Researcher Profile

Jackson School of Geosciences

Stephanie R Forstner

Graduate Research Assistant, Bureau of Economic Geology, Jackson School of Geosciences

Work: +1 512 475 7265
Office: BEG 1.126A
Mailcode: E0610

I study the spatial and temporal patterns of diagenetic (low-temperature) brittle deformation in earth's crust. My research is focused on understanding the chemical and physical processes that alter rock properties over millions-of-years. I am interested in developing the tools we use to further our understanding of fractured reservoirs.

Natural fracture systems are super important (and fun) to study! The key to safe, efficient, low-cost, and low-impact development of infrastructure and earth's natural resources is sound scientific understanding and prediction. A fundamental aspect of informing relevant policy and improving technology requires the knowledge of how fracture patterns develop in the subsurface.

My curiosity for earth science stems from adventures with my grandfather, two encouraging high-school teachers, and a spontaneous road trip with strangers from Minnesota to Colorado. After experiencing the mountains for the first time, I moved to Durango, CO to pursue a BS in Geology at Fort Lewis College (1st generation). My undergraduate experience provided me a competitive but malleable foundation in geoscience.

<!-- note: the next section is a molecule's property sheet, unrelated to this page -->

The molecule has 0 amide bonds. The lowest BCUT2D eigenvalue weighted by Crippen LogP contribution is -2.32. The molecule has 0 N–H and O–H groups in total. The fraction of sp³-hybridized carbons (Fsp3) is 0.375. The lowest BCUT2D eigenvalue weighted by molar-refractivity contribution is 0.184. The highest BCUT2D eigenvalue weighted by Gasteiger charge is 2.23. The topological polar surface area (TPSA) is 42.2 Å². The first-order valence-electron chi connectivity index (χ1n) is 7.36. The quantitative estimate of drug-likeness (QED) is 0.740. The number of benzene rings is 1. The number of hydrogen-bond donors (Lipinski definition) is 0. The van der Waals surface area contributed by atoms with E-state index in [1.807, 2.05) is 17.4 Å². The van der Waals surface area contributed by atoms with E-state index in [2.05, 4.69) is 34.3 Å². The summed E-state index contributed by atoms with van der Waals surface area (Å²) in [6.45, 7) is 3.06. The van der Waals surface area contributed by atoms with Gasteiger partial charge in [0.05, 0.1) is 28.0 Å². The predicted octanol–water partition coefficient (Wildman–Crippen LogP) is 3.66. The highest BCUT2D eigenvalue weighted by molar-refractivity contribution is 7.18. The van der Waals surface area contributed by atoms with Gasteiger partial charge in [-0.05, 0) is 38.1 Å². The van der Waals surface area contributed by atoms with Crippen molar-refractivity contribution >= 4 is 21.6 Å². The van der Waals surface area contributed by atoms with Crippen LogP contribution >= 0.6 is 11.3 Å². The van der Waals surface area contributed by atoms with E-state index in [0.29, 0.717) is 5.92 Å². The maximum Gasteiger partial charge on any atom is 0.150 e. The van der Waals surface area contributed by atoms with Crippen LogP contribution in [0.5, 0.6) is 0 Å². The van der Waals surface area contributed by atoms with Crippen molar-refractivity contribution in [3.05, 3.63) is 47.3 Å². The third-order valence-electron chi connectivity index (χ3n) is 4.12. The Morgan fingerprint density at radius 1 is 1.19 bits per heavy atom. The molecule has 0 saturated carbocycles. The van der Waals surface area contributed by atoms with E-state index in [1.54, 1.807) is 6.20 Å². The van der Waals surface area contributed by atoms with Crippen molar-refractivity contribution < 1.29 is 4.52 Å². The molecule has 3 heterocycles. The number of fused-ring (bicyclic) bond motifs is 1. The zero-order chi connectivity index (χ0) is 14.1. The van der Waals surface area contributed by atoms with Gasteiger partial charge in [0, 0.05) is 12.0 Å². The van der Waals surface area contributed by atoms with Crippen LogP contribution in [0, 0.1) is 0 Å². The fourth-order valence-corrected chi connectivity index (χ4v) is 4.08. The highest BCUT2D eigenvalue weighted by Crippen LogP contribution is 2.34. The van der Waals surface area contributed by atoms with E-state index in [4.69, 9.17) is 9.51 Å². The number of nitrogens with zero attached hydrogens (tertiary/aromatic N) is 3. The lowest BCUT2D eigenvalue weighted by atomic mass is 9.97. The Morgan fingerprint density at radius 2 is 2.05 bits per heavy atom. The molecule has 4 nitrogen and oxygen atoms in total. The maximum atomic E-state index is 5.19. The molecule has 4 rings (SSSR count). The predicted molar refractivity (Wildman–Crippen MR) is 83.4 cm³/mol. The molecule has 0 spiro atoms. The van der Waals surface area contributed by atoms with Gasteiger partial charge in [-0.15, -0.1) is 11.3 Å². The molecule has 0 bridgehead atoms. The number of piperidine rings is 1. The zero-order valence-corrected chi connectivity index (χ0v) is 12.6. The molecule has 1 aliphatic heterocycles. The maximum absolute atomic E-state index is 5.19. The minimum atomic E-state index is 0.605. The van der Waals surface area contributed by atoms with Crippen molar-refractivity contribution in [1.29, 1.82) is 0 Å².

I spent the first 4 years of my career (in that small mountain town) as a geotechnical consultant in oil & gas exploration. I worked conventional and unconventional reservoirs in the GOM to the San Juan Basin (New Mexico). I currently wouldn’t be pursuing my PhD if it hadn’t been for the mentors and bosses who inspired me to participate in science for the betterment of society. As a result, I have an entrepreneurial spirit and an internal compass driving me to make a difference and be a part of the solution.

Areas of Expertise

Structural geology Fluid inclusion petrography & microthermometry Geochemical fluid-rock interactions Diagenesis